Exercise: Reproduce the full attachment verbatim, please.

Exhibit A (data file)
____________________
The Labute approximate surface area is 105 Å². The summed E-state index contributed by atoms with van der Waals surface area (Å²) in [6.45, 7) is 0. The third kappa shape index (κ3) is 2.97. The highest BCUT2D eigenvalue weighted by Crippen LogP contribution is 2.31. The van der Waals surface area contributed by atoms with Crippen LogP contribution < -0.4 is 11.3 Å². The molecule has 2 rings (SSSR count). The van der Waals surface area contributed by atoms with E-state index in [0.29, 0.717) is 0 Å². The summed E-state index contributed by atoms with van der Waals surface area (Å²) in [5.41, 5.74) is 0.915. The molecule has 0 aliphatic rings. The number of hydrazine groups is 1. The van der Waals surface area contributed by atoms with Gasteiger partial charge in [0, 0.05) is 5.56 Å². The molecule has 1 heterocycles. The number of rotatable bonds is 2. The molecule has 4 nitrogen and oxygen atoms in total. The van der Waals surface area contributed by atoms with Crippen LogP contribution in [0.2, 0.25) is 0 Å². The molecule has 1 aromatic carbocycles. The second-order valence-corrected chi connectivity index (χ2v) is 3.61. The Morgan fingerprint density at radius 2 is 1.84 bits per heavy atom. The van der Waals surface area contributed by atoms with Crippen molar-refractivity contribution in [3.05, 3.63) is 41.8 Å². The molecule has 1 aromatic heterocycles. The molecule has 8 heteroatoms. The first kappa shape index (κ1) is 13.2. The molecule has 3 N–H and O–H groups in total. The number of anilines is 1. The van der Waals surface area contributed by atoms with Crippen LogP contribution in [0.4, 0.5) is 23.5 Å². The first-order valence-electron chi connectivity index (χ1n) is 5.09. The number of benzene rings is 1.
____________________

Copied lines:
The Labute approximate surface area is 105 Å². The summed E-state index contributed by atoms with van der Waals surface area (Å²) in [6.45, 7) is 0. The third kappa shape index (κ3) is 2.97. The highest BCUT2D eigenvalue weighted by Crippen LogP contribution is 2.31. The van der Waals surface area contributed by atoms with Crippen LogP contribution < -0.4 is 11.3 Å². The molecule has 2 rings (SSSR count). The van der Waals surface area contributed by atoms with E-state index in [0.29, 0.717) is 0 Å². The summed E-state index contributed by atoms with van der Waals surface area (Å²) in [5.41, 5.74) is 0.915. The molecule has 0 aliphatic rings. The number of hydrazine groups is 1. The van der Waals surface area contributed by atoms with Gasteiger partial charge in [0, 0.05) is 5.56 Å². The molecule has 1 heterocycles. The number of rotatable bonds is 2. The molecule has 4 nitrogen and oxygen atoms in total. The van der Waals surface area contributed by atoms with Crippen LogP contribution in [0.2, 0.25) is 0 Å². The molecule has 1 aromatic carbocycles. The second-order valence-corrected chi connectivity index (χ2v) is 3.61. The Morgan fingerprint density at radius 2 is 1.84 bits per heavy atom. The van der Waals surface area contributed by atoms with Crippen molar-refractivity contribution in [3.05, 3.63) is 41.8 Å². The molecule has 1 aromatic heterocycles. The molecule has 8 heteroatoms. The first kappa shape index (κ1) is 13.2. The molecule has 3 N–H and O–H groups in total. The number of anilines is 1. The van der Waals surface area contributed by atoms with Crippen LogP contribution in [0.4, 0.5) is 23.5 Å². The first-order valence-electron chi connectivity index (χ1n) is 5.09. The number of benzene rings is 1.